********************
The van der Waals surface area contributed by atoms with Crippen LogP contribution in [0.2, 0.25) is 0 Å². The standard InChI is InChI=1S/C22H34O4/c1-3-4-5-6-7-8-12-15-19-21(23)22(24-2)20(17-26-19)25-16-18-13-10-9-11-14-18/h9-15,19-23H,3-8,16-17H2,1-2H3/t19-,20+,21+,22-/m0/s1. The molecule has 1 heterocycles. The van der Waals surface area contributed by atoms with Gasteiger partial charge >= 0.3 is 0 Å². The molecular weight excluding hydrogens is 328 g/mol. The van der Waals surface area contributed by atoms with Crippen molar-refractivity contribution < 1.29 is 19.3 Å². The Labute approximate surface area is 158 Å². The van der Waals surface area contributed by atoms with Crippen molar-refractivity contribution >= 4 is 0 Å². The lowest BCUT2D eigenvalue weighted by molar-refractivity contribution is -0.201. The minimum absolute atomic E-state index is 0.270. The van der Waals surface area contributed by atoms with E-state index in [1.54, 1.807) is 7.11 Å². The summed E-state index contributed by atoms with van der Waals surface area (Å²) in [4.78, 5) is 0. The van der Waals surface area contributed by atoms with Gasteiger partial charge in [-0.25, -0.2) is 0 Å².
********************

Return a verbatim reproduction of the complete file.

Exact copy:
The van der Waals surface area contributed by atoms with Crippen LogP contribution in [0.2, 0.25) is 0 Å². The standard InChI is InChI=1S/C22H34O4/c1-3-4-5-6-7-8-12-15-19-21(23)22(24-2)20(17-26-19)25-16-18-13-10-9-11-14-18/h9-15,19-23H,3-8,16-17H2,1-2H3/t19-,20+,21+,22-/m0/s1. The molecule has 1 heterocycles. The van der Waals surface area contributed by atoms with Gasteiger partial charge >= 0.3 is 0 Å². The molecular weight excluding hydrogens is 328 g/mol. The van der Waals surface area contributed by atoms with Crippen molar-refractivity contribution < 1.29 is 19.3 Å². The Labute approximate surface area is 158 Å². The van der Waals surface area contributed by atoms with Crippen molar-refractivity contribution >= 4 is 0 Å². The lowest BCUT2D eigenvalue weighted by molar-refractivity contribution is -0.201. The minimum absolute atomic E-state index is 0.270. The van der Waals surface area contributed by atoms with E-state index in [1.54, 1.807) is 7.11 Å². The summed E-state index contributed by atoms with van der Waals surface area (Å²) in [4.78, 5) is 0. The van der Waals surface area contributed by atoms with Gasteiger partial charge in [-0.25, -0.2) is 0 Å².